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New Writing South: In Conversation With Tracey Thorn
It has been more than 12 years since Tracey Thorn sang live onstage at the Montreux Jazz Festival.
Now the former frontwoman of Everything But The Girl and cult indie-pop band Marine Girls is back on the road to promote her new autobiography Bedsit Disco Queen (Virago, £16.99).
“I’m beginning to get a bit anxious about this book tour,” she admits from her home studio in London.
“I’m wondering what I have let myself in for. I don’t like to think I will never sing live again.
“There was a period a few years ago when I thought I had retired completely from music and the desire to make music and write songs came back to me.”
It was writing her memoirs that encouraged Thorn to return to songwriting.
She had stopped in 2000 after the release of Temperamental, the last Everything But The Girl album made with her husband and bandmate Ben Watt, to raise her family of twin girls and a baby boy Blake, who was born eight months after that final show.
“I thought I had stopped making music completely,” she says. “People kept asking me why. I decided to go back and have a look at what I did all those years ago and make some sense of it.
“It reminded me how much I enjoyed music and songwriting, and how much it meant to me.”
So Thorn put the manuscript away and started writing music again, releasing three solo albums starting with 2007’s Out Of The Woods.
The book remained hidden away in a desk drawer for more than four years, only rediscovered when Thorn and Watt were about to move house.
“It’s not like I write books for a living,” she says.
“I had invested so much into it I couldn’t see whether it was any good or not. I thought maybe the story is only interesting to me and so put it away because I couldn’t make a decision.”
The reaction to the book’s release has proven this certainly wasn’t the case.
Bedsit Disco Queen, which has the self-deprecating subtitle How I Grew Up And Tried To Be A Pop Star, follows Thorn from her discovery of punk, chart success with Watt, the pair’s reinvention with the smash hit remix of Everything But The Girl’s Missing, through to her recent solo work.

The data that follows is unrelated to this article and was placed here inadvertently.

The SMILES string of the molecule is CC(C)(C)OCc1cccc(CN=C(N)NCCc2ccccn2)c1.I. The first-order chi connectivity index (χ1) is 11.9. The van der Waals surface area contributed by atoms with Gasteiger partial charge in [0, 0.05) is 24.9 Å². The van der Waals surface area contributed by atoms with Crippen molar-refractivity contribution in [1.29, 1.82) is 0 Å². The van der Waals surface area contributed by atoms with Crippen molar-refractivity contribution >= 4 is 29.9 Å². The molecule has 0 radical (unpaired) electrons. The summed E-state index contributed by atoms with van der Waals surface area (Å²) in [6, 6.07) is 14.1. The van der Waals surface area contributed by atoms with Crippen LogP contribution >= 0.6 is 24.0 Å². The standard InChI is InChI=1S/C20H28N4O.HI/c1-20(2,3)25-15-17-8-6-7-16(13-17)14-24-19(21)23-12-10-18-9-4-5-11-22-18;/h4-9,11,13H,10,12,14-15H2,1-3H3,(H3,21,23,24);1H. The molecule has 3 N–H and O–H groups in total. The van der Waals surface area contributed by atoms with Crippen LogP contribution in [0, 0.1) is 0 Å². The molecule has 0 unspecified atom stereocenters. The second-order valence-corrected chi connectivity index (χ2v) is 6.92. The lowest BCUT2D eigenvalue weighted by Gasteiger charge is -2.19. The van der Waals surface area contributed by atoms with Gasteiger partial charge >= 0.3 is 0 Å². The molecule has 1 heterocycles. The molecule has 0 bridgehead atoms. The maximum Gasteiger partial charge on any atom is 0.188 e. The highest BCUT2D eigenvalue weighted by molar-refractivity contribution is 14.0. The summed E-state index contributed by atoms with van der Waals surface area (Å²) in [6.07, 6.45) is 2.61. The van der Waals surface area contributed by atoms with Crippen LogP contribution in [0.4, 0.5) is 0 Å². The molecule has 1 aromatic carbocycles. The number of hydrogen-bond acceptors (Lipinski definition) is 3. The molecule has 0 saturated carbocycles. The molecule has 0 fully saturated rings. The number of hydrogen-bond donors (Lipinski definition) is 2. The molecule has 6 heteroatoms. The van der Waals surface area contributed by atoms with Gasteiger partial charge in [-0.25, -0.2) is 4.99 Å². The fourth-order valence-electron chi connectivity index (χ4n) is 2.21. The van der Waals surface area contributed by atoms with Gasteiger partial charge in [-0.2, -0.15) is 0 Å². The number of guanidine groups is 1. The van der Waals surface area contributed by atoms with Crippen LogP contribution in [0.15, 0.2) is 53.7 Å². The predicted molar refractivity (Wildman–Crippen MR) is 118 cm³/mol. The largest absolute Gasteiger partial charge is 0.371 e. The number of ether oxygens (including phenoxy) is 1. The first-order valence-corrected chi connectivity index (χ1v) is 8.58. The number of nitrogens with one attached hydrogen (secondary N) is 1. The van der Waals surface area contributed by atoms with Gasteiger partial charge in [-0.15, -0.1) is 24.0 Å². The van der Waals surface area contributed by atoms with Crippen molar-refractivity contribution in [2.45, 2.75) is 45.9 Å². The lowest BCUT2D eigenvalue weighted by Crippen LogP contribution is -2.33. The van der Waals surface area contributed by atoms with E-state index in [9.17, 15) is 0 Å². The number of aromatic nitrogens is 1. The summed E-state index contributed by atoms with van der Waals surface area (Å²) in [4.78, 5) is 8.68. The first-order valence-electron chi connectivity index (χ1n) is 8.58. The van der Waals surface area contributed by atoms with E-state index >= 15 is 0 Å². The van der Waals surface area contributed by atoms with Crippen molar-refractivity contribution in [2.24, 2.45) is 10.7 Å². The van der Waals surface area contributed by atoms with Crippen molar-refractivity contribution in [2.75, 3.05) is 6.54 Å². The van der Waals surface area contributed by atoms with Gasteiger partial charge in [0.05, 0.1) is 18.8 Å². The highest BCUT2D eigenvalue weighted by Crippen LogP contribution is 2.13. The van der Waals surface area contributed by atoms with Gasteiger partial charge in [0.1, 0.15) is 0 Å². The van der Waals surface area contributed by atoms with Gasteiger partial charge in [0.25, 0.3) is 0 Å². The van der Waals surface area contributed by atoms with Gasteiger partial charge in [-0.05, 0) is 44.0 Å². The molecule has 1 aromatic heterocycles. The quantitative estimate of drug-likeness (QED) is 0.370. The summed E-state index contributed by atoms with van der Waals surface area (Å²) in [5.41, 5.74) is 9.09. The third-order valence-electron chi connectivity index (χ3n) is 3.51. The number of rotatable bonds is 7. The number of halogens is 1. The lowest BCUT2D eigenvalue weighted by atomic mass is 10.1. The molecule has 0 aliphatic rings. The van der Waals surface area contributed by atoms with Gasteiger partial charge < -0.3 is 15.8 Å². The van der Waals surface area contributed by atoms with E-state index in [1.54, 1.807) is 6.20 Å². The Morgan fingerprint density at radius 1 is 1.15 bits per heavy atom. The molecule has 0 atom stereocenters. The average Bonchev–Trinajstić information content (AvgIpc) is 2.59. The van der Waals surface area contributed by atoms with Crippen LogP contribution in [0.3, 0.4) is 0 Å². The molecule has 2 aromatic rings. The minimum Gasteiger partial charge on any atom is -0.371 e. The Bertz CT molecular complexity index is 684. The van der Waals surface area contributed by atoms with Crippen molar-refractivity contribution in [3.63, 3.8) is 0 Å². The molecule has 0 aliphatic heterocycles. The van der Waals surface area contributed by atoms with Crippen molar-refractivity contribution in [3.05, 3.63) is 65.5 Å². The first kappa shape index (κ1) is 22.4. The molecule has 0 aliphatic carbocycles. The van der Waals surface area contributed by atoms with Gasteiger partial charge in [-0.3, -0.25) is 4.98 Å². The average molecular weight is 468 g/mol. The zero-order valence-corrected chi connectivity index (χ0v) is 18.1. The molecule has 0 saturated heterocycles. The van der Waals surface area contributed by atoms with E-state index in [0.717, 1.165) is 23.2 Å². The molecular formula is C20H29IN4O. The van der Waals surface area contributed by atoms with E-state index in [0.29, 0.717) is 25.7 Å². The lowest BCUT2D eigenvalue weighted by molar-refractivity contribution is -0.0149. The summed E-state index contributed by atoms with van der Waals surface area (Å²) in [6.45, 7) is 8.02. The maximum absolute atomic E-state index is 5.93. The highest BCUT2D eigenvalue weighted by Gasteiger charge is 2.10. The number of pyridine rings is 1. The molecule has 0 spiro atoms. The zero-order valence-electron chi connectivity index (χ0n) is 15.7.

Along the way it takes in her debut attempt at singing with her first band the Stern Bops (inside a bandmate’s wardrobe), her time as “Popstar Trace” at the University Of Hull as a member of two bands and with a single in the top 20, involvement in the political Red Wedge movement, Top Of The Pops appearances, working with Massive Attack, and Watt’s life-threatening illness which changed everything both in her home life and as a band.
Running throughout the book is an almost painful honesty – including a brutal analysis of what she sees as her limited vocal range, the doubts and frustrations Thorn felt when records were released in a pre-Twitter world when music critics and record label sales figures were king, and the heart-rending experience of waiting by her lover’s sick bed to see if he would survive the night.
Researching the book allowed her to re-examine her time with Marine Girls, who broke up acrimoniously in 1983 as Everything But The Girl began to take off. The band became posthumously feted by the likes of Kurt Cobain and Courtney Love.
“We [Marine Girls] were so young – I think that people forget that about a lot of bands,” she says. “You don’t know what you’re doing.
“People try to turn you into something significant – the honest truth is we were girls at school who made a couple of records and did a few gigs. I don’t think we ever expected what came along afterwards.
“We never had a chance to make any mistakes, or to progress or branch out. We couldn’t disappoint the people who liked those records. Everything But The Girl lasted a long time and we went through changes.”
One thing which had amazed her was the youthful energy she had, which allowed her to keep two bands going while studying for her English degree at the university where she had first met Watt.
“It makes it sound like we had 28 hours in the day,” she says. “I can’t quite remember how we crammed it in. You don’t notice how much you’re doing.”
Her lyrics are reprinted throughout the book, reflecting how her life experiences found their way into her songs. “I talk a lot about becoming a songwriter, so I thought it would be nice to have the lyrics right there for reference,” she says.
“The subject matter moves on as I get older – I have only ever been able to write in a direct way about things I have personal knowledge or understanding of. I feel uncomfortable if I write about things far removed from my experience – it feels fake.”
She admits she doesn’t know whether Everything But The Girl will ever reform, although Watt, who runs his own dance record label Buzzin’ Fly and its alt-rock offshoot Strange Feeling, has played on her solo albums.
“We lived together and worked together for a long time – it’s not easy having every single aspect of your life connected with the same person,” laughs Thorn.
“We are that much older now and have three kids. It’s demanding on a relationship to add into the mix working together every minute of the day. We’re both slightly reluctant.
“We could be pushing our luck!”
- The Old Market, Upper Market Street, Hove, Wednesday, February 13. Starts 7.30pm, tickets £10. Call 01273 201801